15 May 2014
The National Trust has launched a renewable energy trading company to sell electricity generated on its land back to its supplier, as part of the charity's plan to save £4m per year on its energy costs.
The RSPCA’s Facebook fan page has been hijacked by protestors criticising some of the charity’s practices. Since the beginning of this month, protestors have been repeatedly posting critical comments about the RSPCA on its Facebook fan page.
The Charity Commission has started consulting the sector on a revision of CC14, its guidance on investments. CC14 was last updated in 2003 and is widely considered to be out of date and not fit for purpose in the current financial climate – especialy the sections on hedge funds and socially responsible investment (SRI).
The Office of the Third Sector has refused to publish the latest assessment reports of its 11 most highly-funded strategic partners, saying the public interest in keeping them secret outweighs the public interest in disclosing them. In response to a Freedom of Information request from Charity News Alert to see the reports, the OTS cited an exemption under the section of the Act that deals with the development of government policy.
Tax avoidance may be legal, but it is still obnoxious. And the rest of us pay additional tax as a result. If I were asked whether the accountants and legal experts who set up these schemes are 'fit and proper persons', I know what my answer would be.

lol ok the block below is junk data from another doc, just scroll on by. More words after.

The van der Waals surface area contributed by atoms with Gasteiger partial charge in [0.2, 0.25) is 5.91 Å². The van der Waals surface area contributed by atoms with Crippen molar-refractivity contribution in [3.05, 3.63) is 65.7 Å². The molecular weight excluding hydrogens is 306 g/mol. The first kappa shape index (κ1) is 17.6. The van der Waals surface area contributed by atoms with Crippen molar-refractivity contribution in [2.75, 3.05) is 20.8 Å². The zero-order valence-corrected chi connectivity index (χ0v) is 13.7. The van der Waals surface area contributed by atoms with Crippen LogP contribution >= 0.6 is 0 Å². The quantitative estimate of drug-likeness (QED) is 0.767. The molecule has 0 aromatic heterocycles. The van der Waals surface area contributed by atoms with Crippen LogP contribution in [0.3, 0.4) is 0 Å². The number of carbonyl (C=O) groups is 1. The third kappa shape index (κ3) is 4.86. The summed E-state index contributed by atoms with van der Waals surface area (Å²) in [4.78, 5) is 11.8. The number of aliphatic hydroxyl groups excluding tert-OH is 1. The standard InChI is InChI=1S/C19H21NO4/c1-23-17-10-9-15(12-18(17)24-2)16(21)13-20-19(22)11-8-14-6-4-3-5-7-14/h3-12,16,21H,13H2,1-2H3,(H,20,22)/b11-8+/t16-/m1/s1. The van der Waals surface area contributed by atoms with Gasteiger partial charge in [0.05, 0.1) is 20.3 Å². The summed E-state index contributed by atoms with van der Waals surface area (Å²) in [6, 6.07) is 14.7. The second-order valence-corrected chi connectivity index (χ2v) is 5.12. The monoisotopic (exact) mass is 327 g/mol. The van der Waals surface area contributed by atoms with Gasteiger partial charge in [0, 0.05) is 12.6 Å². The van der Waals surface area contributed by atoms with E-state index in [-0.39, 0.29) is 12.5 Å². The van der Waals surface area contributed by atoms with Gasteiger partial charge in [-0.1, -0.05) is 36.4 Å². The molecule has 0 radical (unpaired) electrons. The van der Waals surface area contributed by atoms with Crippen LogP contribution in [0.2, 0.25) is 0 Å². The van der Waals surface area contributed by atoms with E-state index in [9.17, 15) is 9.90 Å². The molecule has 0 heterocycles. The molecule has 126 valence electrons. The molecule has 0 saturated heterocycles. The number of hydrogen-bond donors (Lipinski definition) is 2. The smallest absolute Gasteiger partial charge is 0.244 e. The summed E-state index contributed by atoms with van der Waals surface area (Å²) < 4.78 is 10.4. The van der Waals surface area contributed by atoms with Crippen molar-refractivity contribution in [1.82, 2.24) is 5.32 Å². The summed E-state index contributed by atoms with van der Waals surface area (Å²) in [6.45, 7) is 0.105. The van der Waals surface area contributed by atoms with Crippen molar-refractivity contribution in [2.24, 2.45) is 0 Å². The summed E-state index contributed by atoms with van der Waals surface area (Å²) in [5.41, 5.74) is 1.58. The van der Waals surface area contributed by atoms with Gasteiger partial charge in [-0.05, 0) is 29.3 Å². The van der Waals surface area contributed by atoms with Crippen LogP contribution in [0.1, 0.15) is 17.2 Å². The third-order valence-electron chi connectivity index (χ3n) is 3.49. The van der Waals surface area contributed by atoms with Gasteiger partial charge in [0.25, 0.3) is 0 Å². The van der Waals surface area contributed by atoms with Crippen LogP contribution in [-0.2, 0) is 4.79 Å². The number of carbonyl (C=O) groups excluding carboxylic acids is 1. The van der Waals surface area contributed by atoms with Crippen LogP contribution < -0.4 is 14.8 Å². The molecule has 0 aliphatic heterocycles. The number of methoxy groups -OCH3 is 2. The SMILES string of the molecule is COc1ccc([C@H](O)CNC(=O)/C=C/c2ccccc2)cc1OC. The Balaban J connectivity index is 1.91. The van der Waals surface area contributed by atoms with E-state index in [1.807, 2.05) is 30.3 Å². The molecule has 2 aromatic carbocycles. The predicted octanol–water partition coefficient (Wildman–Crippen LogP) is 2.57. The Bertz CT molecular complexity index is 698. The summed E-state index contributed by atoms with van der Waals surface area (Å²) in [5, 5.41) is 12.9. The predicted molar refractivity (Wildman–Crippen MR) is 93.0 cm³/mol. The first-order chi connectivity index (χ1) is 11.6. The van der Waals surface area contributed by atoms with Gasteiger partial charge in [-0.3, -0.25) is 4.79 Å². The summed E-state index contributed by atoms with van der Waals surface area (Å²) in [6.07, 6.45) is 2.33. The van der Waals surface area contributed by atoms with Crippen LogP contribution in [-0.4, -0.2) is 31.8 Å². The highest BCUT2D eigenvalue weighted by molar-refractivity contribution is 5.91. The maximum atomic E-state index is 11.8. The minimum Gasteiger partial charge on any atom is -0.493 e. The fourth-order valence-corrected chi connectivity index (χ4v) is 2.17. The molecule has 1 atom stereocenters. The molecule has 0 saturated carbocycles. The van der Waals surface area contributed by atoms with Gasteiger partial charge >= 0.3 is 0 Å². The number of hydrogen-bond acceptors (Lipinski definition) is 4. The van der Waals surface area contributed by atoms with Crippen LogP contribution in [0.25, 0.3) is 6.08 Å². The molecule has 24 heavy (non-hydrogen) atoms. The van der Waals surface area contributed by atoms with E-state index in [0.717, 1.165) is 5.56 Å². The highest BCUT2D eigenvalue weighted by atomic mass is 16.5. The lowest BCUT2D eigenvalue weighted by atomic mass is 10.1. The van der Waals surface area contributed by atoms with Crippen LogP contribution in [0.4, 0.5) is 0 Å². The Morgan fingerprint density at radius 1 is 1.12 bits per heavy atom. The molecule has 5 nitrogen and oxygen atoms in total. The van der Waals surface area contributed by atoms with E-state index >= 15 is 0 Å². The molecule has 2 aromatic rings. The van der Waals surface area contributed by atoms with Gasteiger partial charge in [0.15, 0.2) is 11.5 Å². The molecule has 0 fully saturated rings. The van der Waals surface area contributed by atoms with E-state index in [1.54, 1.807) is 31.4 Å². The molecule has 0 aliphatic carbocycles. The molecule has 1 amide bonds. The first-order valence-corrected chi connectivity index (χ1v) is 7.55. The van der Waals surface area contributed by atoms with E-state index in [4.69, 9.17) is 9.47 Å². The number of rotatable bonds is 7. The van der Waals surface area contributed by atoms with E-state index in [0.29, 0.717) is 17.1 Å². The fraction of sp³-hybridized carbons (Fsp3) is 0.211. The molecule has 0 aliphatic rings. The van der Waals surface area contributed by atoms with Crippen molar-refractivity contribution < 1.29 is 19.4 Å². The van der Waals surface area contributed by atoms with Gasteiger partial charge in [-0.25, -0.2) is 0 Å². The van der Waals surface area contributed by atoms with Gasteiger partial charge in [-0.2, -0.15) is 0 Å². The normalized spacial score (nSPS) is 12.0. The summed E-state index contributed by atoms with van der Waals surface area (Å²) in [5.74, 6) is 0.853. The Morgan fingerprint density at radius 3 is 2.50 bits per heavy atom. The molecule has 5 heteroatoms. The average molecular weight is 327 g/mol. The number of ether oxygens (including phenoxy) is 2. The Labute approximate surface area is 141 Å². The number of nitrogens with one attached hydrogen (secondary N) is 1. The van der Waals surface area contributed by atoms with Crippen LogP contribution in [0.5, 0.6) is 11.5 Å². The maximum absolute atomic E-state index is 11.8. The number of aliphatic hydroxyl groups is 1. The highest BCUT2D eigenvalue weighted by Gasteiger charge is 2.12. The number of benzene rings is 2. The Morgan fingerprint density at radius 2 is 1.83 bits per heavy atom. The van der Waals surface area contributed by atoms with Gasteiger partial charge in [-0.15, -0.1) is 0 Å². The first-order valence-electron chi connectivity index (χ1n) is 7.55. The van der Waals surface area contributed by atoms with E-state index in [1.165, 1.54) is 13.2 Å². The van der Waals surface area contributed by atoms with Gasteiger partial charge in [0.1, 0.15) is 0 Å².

Howard League for Penal Reform is meeting Catch 22, the first charity to win a bid to manage a prison, to discuss its concerns about charities running prisons. Frances Crook, chief executive of Howard League, initially sought to speak to Charity Commission chair Dame Suzi Leather to discuss her worries about charities running prisons after Catch 22, crime prevention charity Turning Point and private service deliverer Serco won a Ministry of Justice bid to run Baghull and Belmarsh West prisons in July.
This week, a group of bright and energetic young people from a major auditing business visited one of our hostels. As part of their corporate social responsibility commitment the company wants to support Thames Reach. The hostel residents have all spent many years sleeping rough on the streets. Sitting in the garden, our visitors listen transfixed to Michael who has the battered visage and colourful life history that fascinates, shocks and appals. They are intrigued too by the staff - and puzzled. ‘What made you enter this line of work?’ they ask. These are good people, but the sub-text is indisputably: ‘Why would articulate, educated and capable people like you want to do this work when you could earn vastly greater sums of money and attain greater status in the corporate sector’? Then, predictably, they also ask me, ‘Who inspired you?’ I can feel the short-list being shoved in my direction. Gandhi, Mother Teresa, Mandela?
The PFRA is calling for charities to collaborate on a definition of ‘rogue’ fundraisers and debate on the best methods available to prevent rogue practice. The Public Fundraising Regulatory Association has proposed three different systems designed to crack down on ‘rogue’ fundraisers – originally defined largely as face-to-face fundraisers who sign up phantom donors – after it established a working party to look into the issue last month.
8 Jul 2014
7 Oct 2014
26 Nov 2014